It all starts with the shoulder design on a wedding gown. It grabs the spotlight.
Right now, shoulder flair is a top trend, and lace is a big reason why all eyes are on shoulder design right now. Several major designers have given interviews saying how much they love sleeves right now – long, short and three-quarter length – and that strapless dresses may very well be bumped from brides’ dream dress wishlists since the array of shoulder accenting adds so much sensuality and refinement to a wedding gown. ‘Sophisticated coverage’ is the buzzword phrase for sleeves in wedding gown trends for 2013 and 2014, and sleeves start at a pretty shoulder.
Here are some of the leading trends in wedding gown shoulder accenting and design:
• Lace flutter sleeves
• Illusion netting-based shoulder fabric, embellished with a wide array of different lace effects, from traditional Alencon-type laces to more artistic, couture laces in larger patterns, with a satin trim at the hem. Claire Pettibone does this look to perfection, with sheer fabrics accented with unique and artistic lace embellishments. Her lace is so pretty, it’s often showcased without the illusion layer, a splay of eye-catching shape and intricacy against the bride’s skin.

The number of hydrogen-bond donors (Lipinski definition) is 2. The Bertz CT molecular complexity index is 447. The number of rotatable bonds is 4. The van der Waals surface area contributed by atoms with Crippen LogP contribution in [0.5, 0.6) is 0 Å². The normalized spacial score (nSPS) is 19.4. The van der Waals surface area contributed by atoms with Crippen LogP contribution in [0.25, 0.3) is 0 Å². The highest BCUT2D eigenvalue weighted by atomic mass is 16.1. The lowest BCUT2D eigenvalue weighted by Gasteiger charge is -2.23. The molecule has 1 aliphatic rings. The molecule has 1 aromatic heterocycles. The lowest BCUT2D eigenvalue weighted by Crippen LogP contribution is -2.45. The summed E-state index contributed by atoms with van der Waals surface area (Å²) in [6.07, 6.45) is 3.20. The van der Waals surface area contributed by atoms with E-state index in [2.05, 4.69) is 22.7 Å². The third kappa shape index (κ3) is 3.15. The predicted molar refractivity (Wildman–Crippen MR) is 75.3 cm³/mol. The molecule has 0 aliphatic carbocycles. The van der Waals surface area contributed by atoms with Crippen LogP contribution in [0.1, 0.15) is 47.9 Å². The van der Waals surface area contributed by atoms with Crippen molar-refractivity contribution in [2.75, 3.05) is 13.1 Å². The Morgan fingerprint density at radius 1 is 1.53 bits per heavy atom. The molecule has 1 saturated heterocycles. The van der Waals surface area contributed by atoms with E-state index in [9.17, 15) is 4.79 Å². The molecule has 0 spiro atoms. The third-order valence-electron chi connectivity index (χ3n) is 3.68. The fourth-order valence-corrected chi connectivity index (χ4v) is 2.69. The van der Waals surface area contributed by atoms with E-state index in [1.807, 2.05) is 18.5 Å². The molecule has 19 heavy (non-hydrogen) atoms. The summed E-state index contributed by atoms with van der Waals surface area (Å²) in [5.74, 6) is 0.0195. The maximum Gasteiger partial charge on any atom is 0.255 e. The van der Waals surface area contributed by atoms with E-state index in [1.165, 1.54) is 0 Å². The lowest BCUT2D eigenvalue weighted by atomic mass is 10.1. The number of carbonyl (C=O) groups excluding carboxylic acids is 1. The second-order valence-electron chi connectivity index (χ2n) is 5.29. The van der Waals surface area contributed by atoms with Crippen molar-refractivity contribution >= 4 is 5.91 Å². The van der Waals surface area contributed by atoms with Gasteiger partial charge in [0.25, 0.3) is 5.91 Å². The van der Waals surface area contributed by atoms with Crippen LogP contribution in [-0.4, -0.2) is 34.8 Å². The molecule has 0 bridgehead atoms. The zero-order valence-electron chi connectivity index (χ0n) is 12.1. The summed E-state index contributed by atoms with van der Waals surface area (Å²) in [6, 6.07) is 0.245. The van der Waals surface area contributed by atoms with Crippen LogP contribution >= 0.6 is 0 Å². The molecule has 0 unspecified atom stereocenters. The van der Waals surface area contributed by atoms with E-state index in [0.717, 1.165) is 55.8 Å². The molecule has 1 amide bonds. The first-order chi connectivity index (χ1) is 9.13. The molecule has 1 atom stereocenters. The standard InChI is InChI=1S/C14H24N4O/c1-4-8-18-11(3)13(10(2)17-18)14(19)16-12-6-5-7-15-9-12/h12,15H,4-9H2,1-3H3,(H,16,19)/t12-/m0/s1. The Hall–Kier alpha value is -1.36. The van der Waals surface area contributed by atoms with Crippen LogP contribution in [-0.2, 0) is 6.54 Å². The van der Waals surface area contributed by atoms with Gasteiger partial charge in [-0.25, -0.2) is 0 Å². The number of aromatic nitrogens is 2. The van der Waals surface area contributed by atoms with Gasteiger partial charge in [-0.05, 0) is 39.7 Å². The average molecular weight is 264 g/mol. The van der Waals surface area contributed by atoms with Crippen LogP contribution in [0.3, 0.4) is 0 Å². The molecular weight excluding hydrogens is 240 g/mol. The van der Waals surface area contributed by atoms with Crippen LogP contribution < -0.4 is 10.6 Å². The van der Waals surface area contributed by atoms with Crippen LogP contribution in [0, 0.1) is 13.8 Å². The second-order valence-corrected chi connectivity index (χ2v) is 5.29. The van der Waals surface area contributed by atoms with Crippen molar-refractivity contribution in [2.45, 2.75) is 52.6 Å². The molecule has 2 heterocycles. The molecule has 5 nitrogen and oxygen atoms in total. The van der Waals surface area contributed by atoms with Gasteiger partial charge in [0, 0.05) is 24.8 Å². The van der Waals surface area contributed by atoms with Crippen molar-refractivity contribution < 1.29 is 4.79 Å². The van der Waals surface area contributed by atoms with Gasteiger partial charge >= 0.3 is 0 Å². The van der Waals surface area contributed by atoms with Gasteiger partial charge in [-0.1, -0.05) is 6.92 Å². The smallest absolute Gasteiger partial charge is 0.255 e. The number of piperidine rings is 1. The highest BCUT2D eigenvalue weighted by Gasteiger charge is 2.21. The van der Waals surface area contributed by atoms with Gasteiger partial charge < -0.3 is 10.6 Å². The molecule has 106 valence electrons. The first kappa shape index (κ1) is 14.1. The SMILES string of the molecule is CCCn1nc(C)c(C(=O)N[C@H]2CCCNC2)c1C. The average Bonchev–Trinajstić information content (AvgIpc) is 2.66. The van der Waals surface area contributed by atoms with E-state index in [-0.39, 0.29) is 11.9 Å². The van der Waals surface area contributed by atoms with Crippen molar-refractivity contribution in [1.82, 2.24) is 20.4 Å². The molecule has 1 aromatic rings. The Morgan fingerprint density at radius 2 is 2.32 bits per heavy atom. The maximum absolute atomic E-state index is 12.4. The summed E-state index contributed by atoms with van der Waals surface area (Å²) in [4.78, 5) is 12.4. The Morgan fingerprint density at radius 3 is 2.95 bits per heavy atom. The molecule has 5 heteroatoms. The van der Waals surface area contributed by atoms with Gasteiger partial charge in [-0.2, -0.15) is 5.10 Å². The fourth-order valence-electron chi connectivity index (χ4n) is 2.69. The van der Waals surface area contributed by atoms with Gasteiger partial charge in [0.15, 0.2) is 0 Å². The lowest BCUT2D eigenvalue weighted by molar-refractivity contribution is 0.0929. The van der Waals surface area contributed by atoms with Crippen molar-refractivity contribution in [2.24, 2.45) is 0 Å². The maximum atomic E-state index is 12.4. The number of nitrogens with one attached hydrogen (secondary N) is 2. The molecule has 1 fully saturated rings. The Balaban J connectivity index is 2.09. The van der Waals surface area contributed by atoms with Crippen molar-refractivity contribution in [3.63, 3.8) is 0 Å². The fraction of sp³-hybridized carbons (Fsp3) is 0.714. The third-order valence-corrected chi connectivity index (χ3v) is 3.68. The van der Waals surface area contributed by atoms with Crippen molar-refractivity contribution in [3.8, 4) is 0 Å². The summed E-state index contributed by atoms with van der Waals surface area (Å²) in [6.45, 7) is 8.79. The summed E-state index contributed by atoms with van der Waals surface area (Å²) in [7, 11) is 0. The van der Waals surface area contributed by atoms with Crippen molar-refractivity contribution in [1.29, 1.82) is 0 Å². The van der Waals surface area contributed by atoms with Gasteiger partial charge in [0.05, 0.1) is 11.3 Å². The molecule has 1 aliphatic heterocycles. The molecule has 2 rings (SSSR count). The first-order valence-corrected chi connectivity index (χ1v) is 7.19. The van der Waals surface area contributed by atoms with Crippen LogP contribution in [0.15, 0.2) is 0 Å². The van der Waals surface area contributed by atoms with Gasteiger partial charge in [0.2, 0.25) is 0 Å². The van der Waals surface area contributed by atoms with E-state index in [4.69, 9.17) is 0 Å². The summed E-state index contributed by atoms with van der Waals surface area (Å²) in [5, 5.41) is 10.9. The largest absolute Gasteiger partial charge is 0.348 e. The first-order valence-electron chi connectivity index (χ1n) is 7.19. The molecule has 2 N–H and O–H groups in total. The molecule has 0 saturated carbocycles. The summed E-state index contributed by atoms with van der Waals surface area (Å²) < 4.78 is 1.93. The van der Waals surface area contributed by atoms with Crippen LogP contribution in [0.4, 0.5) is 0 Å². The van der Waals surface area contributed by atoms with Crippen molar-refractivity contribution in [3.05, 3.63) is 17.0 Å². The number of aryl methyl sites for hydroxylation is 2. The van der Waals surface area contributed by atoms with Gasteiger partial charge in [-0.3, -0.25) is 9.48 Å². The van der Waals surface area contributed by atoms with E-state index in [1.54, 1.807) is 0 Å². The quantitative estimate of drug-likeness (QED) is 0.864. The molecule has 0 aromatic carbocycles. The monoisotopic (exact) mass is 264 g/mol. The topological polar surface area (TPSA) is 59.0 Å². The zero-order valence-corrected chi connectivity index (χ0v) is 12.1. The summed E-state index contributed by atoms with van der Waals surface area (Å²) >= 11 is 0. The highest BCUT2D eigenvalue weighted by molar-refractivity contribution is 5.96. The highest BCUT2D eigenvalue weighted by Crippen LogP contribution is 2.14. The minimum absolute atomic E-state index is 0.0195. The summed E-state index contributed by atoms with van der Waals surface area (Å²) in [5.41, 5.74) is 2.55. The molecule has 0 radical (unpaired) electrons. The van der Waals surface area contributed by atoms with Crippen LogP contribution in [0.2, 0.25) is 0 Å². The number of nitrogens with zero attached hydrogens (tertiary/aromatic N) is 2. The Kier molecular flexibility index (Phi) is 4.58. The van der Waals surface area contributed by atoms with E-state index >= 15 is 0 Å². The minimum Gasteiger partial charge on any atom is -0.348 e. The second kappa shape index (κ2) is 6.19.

• Off the shoulder pleated fabric lace extension.
• Fluttery gossamer fabric in layers at the shoulder, as seen at Karen Willis and other bridal fashion designers, for wispy, ethereal movement as the bride walks; with or without a jeweled top-of-shoulder accent
• A perfectly-placed simple seam at the start of a long, fabric sleeve (like the Bella Swan wedding dress in Twilight, named to several ‘best movie wedding dress’ lists.) The simple elegance of no embellishments, just the length of the arm being balletic and sophisticated, is a standout trend that again lets the bride’s face and hair capture the spotlight.
Finally, we have the jacket worn over the dress, with long or short sleeves, most often in lace. At Justin Alexander, a Queen Anne cap sleeve tulle and lace jacket captures great attention right now for the bride who wishes to cover up her shoulders for her house of worship’s rules, but then wants to remove the jacket to reveal bare arms, shoulders, a plunging back, perhaps a daring front V, or other styles the house of worship does not favor. A jacket adds a second shoulder look to the bride’s ensemble, perhaps giving her the opportunity for a more voluminous shoulder cap, plus a lay-flat, sparkling, jeweled shoulder accent underneath.